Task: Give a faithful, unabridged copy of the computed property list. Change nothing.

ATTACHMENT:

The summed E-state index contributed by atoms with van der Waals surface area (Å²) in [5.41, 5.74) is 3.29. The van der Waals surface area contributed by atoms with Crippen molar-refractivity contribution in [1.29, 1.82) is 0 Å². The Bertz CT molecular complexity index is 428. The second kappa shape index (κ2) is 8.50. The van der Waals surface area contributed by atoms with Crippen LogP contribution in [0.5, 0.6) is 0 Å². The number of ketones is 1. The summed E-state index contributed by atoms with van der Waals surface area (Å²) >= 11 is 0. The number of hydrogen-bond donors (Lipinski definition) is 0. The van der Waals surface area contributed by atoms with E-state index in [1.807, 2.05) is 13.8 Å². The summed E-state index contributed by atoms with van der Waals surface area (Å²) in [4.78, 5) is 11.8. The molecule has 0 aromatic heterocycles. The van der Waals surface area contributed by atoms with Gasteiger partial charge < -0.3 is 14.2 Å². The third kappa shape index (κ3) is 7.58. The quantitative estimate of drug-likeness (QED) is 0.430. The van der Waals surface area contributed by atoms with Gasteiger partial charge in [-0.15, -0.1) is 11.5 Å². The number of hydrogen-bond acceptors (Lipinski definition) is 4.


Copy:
The summed E-state index contributed by atoms with van der Waals surface area (Å²) in [5.41, 5.74) is 3.29. The van der Waals surface area contributed by atoms with Crippen molar-refractivity contribution in [1.29, 1.82) is 0 Å². The Bertz CT molecular complexity index is 428. The second kappa shape index (κ2) is 8.50. The van der Waals surface area contributed by atoms with Crippen LogP contribution in [0.5, 0.6) is 0 Å². The number of ketones is 1. The summed E-state index contributed by atoms with van der Waals surface area (Å²) >= 11 is 0. The number of hydrogen-bond donors (Lipinski definition) is 0. The van der Waals surface area contributed by atoms with E-state index in [1.807, 2.05) is 13.8 Å². The summed E-state index contributed by atoms with van der Waals surface area (Å²) in [4.78, 5) is 11.8. The molecule has 0 aromatic heterocycles. The van der Waals surface area contributed by atoms with Gasteiger partial charge < -0.3 is 14.2 Å². The third kappa shape index (κ3) is 7.58. The quantitative estimate of drug-likeness (QED) is 0.430. The van der Waals surface area contributed by atoms with Gasteiger partial charge in [-0.15, -0.1) is 11.5 Å². The number of hydrogen-bond acceptors (Lipinski definition) is 4.